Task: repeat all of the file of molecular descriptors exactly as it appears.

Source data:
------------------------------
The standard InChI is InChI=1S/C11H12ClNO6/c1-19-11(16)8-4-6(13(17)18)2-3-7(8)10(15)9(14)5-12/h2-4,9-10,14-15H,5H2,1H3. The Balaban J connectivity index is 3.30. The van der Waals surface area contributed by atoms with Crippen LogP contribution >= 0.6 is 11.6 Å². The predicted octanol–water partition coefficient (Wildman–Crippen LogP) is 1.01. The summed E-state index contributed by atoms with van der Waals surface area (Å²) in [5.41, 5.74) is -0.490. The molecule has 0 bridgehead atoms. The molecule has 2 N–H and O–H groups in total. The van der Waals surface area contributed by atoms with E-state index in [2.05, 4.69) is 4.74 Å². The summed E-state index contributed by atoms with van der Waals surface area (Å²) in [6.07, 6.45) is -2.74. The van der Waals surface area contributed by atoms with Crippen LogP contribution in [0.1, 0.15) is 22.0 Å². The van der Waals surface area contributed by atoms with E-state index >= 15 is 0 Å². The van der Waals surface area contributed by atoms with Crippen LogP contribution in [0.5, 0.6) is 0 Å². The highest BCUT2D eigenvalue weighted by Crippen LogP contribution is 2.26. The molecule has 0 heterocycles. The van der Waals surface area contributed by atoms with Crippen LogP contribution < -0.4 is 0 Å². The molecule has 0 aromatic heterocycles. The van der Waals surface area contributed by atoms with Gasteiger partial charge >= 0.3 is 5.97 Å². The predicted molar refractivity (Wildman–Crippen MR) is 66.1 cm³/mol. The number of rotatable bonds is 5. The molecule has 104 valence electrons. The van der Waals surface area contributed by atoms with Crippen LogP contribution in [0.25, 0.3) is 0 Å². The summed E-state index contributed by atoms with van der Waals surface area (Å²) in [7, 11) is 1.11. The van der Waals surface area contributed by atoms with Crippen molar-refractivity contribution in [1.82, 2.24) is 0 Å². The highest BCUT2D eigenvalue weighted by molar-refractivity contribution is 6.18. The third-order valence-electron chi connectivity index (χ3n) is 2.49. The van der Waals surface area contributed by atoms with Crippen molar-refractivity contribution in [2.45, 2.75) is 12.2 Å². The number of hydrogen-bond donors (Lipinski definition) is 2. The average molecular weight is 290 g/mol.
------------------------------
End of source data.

The standard InChI is InChI=1S/C11H12ClNO6/c1-19-11(16)8-4-6(13(17)18)2-3-7(8)10(15)9(14)5-12/h2-4,9-10,14-15H,5H2,1H3. The Balaban J connectivity index is 3.30. The van der Waals surface area contributed by atoms with Crippen LogP contribution >= 0.6 is 11.6 Å². The predicted octanol–water partition coefficient (Wildman–Crippen LogP) is 1.01. The summed E-state index contributed by atoms with van der Waals surface area (Å²) in [5.41, 5.74) is -0.490. The molecule has 0 bridgehead atoms. The molecule has 2 N–H and O–H groups in total. The van der Waals surface area contributed by atoms with E-state index in [2.05, 4.69) is 4.74 Å². The summed E-state index contributed by atoms with van der Waals surface area (Å²) in [6.07, 6.45) is -2.74. The van der Waals surface area contributed by atoms with Crippen LogP contribution in [0.1, 0.15) is 22.0 Å². The van der Waals surface area contributed by atoms with E-state index >= 15 is 0 Å². The van der Waals surface area contributed by atoms with Crippen LogP contribution in [0.5, 0.6) is 0 Å². The highest BCUT2D eigenvalue weighted by Crippen LogP contribution is 2.26. The molecule has 0 heterocycles. The van der Waals surface area contributed by atoms with Crippen LogP contribution < -0.4 is 0 Å². The molecule has 0 aromatic heterocycles. The van der Waals surface area contributed by atoms with Gasteiger partial charge >= 0.3 is 5.97 Å². The predicted molar refractivity (Wildman–Crippen MR) is 66.1 cm³/mol. The number of rotatable bonds is 5. The molecule has 104 valence electrons. The van der Waals surface area contributed by atoms with Crippen LogP contribution in [0.25, 0.3) is 0 Å². The summed E-state index contributed by atoms with van der Waals surface area (Å²) in [7, 11) is 1.11. The van der Waals surface area contributed by atoms with Crippen molar-refractivity contribution in [1.82, 2.24) is 0 Å². The highest BCUT2D eigenvalue weighted by molar-refractivity contribution is 6.18. The third-order valence-electron chi connectivity index (χ3n) is 2.49. The van der Waals surface area contributed by atoms with Crippen molar-refractivity contribution in [2.45, 2.75) is 12.2 Å². The number of hydrogen-bond donors (Lipinski definition) is 2. The average molecular weight is 290 g/mol.